If I’ve been having trouble sleeping, I’ll add a few extra carbs to my dinner. Maybe some rice or a croissant. This typically helps me get to sleep quicker. Learn more here.
No Screens in the Room
It doesn’t matter where you are, the less electronic devices you keep in your room, the better you’ll sleep.
Personally, it’s hard to break the habit of watching TV and scrolling Instagram before bed, but if I resist, I almost always get a better nights sleep.
If I need to turn my phone app on, I’ll bring it into the room, but out of arms reach from my bed – so I’m not tempted to browse away.
Dealing With All-Nighters, Jet Lag, Etc.
Part of the travel lifestyle is dealing with situations that hinder your normal sleep schedule. Maybe you get stuck in an airport overnight. You may end up traveling around the globe and struggling with jet lag.
Whatever it is, there’s a lot of situations that can wear on your body. One of the easiest ways to combat these odd situations is by taking Modafinil.
If I’m ever stuck in an airport overnight, I’ll always take Modafinil and work through the night. Sleeping on the airport floor isn’t all it’s made out to be.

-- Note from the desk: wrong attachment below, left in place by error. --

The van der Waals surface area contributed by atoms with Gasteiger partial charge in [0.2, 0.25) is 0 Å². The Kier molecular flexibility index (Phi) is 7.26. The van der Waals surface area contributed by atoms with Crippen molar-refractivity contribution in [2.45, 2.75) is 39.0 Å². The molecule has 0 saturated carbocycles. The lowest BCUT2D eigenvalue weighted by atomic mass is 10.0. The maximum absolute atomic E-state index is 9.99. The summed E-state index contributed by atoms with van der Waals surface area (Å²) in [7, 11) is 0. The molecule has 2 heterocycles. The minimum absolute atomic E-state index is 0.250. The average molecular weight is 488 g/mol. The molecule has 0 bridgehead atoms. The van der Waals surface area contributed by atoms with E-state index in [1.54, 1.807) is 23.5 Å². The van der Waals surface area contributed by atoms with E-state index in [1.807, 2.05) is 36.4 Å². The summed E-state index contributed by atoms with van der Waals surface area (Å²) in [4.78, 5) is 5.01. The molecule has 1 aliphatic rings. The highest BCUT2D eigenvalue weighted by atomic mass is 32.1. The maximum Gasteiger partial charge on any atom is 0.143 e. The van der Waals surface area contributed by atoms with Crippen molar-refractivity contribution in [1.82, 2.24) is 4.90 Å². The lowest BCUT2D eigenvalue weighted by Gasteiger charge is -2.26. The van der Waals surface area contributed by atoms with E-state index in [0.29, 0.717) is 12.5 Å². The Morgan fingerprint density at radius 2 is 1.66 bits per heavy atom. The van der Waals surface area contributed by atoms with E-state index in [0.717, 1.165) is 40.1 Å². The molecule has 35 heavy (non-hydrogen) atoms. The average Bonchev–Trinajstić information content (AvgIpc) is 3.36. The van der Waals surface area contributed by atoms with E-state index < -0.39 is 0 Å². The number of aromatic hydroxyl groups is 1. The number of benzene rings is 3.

Then I catch my flight the next morning, sleep on the plane, and wake up feeling A-OK. I go to sleep early that night, and my sleep schedule isn’t all that messed up.
Many other travelers report doing similar things while battling jet lag when arriving in Asia or Eastern Europe.
Last, but not least – read reviews of any place you’re about to rent on Airbnb. Many Airbnb reviewers are committed to helping other travelers find great places to stay.
If they’ve had a bad experience, they’ll tell you in the review. I’ve read countless reviews where the traveler talks about how it was difficult to get good sleep in an apartment because of X, Y, or Z.
When I see a review like that, I instantly close the window and avoid booking that place. One bad review is a major deal on Airbnb. If you see something you don’t like in a review, find a new place to stay.
How to Sleep Better While Traveling the World
It can be difficult to get a good nights’ sleep when you’re on the road. By following the quick tips above, you’ll be able to sleep better and get more out of your travels. While none of these tips are revolutionary, the combination of them is sure to have you getting great shut eye.